By Marc J. Lane
Democracy Works, the nonpartisan, nonprofit organization committed to helping Americans vote, has released a new study reporting that companies with a culture of civic engagement grow faster, enjoy financial performance and earn higher market returns while strengthening our nation. Its publicly traded Civic Alliance member companies, each of which has embraced a civic engagement strategy, outperformed the S&P 500 average price/book value, gross margins, and total revenue over the one-year period ending July 2021.
Of course, correlation is not causation, and civic engagement isn’t a ticket to corporate success. Other factors clearly contribute to companies’ financial outperformance.
But Democracy Works’ data square with a growing body of evidence that companies that seek to address social and environmental problems do a better job of recruiting and retaining the very best employees. Diversity, equity and inclusion are good business. And exemplary corporate citizenship not only breeds brand loyalty; it also nurtures leaders.
There’s no question that the historically high voter turnout for the 2020 Presidential election held in the midst of the pandemic can be attributed, at least in part, to greater corporate participation in our civic life, with companies offering voter-themed merchandise, providing rides to the polls and giving employees time off to vote.
Since then corporations have withheld donations from legislators who fought the certification of President Biden’s election or supported restrictive voting laws. Even more recently, companies have abandoned their investments or physical presence in Russia as it attacked Ukraine without provocation and reconsidered whether they should continue to do business in states that have passed anti-trans or “Don’t Say Gay” laws.
But how can a company motivate people to participate in shaping the affairs of its community and nation through the democratic process? The answer lies in its policies, its practices and its communications, and how it supports education and action without regard to political party or political outcome.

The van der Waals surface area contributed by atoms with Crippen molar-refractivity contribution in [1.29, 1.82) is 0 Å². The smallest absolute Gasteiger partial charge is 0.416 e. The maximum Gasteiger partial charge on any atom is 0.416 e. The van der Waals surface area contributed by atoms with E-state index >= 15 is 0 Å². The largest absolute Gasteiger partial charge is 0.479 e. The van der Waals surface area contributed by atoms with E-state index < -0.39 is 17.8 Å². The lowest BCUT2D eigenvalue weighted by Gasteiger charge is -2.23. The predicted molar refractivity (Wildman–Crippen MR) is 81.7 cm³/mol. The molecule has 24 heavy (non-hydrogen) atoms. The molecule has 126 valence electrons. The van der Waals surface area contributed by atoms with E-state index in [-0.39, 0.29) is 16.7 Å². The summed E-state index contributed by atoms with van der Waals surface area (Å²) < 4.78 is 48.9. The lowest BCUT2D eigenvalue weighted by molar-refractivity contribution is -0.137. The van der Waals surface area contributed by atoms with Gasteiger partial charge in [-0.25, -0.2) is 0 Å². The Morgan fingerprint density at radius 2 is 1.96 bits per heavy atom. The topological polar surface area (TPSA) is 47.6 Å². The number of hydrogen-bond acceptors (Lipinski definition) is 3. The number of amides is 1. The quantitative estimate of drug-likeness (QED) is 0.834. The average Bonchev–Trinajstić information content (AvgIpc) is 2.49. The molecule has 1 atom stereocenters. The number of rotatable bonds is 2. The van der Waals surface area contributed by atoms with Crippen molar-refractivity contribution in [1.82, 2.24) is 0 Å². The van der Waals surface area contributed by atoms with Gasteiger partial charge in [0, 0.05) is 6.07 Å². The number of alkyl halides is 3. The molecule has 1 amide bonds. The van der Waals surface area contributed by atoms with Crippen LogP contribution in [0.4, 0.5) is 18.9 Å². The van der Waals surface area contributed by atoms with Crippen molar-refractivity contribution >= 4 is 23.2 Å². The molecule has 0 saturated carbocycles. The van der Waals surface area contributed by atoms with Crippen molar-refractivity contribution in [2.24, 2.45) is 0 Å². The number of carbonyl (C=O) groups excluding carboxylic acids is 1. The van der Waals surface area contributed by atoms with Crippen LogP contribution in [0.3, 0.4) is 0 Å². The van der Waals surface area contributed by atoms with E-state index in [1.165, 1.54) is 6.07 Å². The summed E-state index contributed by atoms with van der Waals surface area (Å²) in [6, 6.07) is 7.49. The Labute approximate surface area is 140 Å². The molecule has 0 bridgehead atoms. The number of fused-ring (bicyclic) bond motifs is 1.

Savvy corporate leaders encourage voter registration and participation. They create a voter-friendly workplace. They educate employees about civics. They get their employees and customers excited about participating in civic activities. And they engage all their stakeholders to help democracy flourish.
But, increasingly, leading companies also seek out opportunities to source goods and services from enterprising nonprofit organizations and mission-driven, for-profit ventures, thereby elevating their supply chains to “value chains.” They mentor nonprofits and social enterprises. They partner with them and even invest in them.
In this age of Covid, the racial reckoning and the existential threat of climate change, values-based companies see social impact as a new form of currency. They use their voices and resources to support their people and their communities. They empower their employees and consumers to be active citizens who take stands on issues from voter participation to gun violence to racial justice to gender equity.
We urge your company to be among them.
The Law Offices of Marc J. Lane and its financial-services affiliates are deeply immersed in the evolving Social Impact ecosystem. We would be privileged to help your company explore ways in which its Corporate Social Responsibiliity (CSR) strategy can be optimized and amplified. To leaarn more, please feel free to reach out to Marc Lane, in confidence, at mlane@MarcJLane.com or 312-372-1040.